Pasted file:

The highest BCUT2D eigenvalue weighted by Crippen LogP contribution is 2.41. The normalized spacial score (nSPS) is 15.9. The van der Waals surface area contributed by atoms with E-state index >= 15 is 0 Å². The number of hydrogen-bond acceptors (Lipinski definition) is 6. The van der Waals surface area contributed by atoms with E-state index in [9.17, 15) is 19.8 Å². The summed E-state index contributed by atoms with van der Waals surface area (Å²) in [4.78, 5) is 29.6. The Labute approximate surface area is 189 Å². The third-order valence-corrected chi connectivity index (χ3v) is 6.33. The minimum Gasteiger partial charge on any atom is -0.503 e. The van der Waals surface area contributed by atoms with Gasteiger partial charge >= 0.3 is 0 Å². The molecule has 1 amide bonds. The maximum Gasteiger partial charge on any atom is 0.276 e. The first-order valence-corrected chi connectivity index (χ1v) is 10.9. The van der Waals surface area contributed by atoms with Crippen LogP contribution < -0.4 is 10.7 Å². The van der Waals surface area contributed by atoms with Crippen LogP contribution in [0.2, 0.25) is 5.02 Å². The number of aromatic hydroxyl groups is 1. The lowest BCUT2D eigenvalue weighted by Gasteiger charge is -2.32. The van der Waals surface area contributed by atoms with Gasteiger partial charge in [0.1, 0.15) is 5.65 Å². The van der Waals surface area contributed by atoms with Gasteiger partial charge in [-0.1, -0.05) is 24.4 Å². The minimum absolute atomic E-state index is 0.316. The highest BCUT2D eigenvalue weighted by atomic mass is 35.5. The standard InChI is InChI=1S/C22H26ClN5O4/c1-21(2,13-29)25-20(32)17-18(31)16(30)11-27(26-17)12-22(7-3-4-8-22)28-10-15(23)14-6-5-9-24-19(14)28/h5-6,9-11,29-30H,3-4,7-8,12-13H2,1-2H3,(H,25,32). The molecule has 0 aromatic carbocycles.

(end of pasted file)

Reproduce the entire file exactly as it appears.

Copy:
The highest BCUT2D eigenvalue weighted by Crippen LogP contribution is 2.41. The normalized spacial score (nSPS) is 15.9. The van der Waals surface area contributed by atoms with E-state index >= 15 is 0 Å². The number of hydrogen-bond acceptors (Lipinski definition) is 6. The van der Waals surface area contributed by atoms with E-state index in [9.17, 15) is 19.8 Å². The summed E-state index contributed by atoms with van der Waals surface area (Å²) in [4.78, 5) is 29.6. The Labute approximate surface area is 189 Å². The third-order valence-corrected chi connectivity index (χ3v) is 6.33. The minimum Gasteiger partial charge on any atom is -0.503 e. The van der Waals surface area contributed by atoms with Gasteiger partial charge >= 0.3 is 0 Å². The molecule has 1 amide bonds. The maximum Gasteiger partial charge on any atom is 0.276 e. The first-order valence-corrected chi connectivity index (χ1v) is 10.9. The van der Waals surface area contributed by atoms with Crippen LogP contribution < -0.4 is 10.7 Å². The van der Waals surface area contributed by atoms with Crippen LogP contribution in [0.2, 0.25) is 5.02 Å². The number of aromatic hydroxyl groups is 1. The lowest BCUT2D eigenvalue weighted by Gasteiger charge is -2.32. The van der Waals surface area contributed by atoms with Gasteiger partial charge in [0.1, 0.15) is 5.65 Å². The van der Waals surface area contributed by atoms with Gasteiger partial charge in [-0.1, -0.05) is 24.4 Å². The minimum absolute atomic E-state index is 0.316. The highest BCUT2D eigenvalue weighted by atomic mass is 35.5. The standard InChI is InChI=1S/C22H26ClN5O4/c1-21(2,13-29)25-20(32)17-18(31)16(30)11-27(26-17)12-22(7-3-4-8-22)28-10-15(23)14-6-5-9-24-19(14)28/h5-6,9-11,29-30H,3-4,7-8,12-13H2,1-2H3,(H,25,32). The molecule has 0 aromatic carbocycles.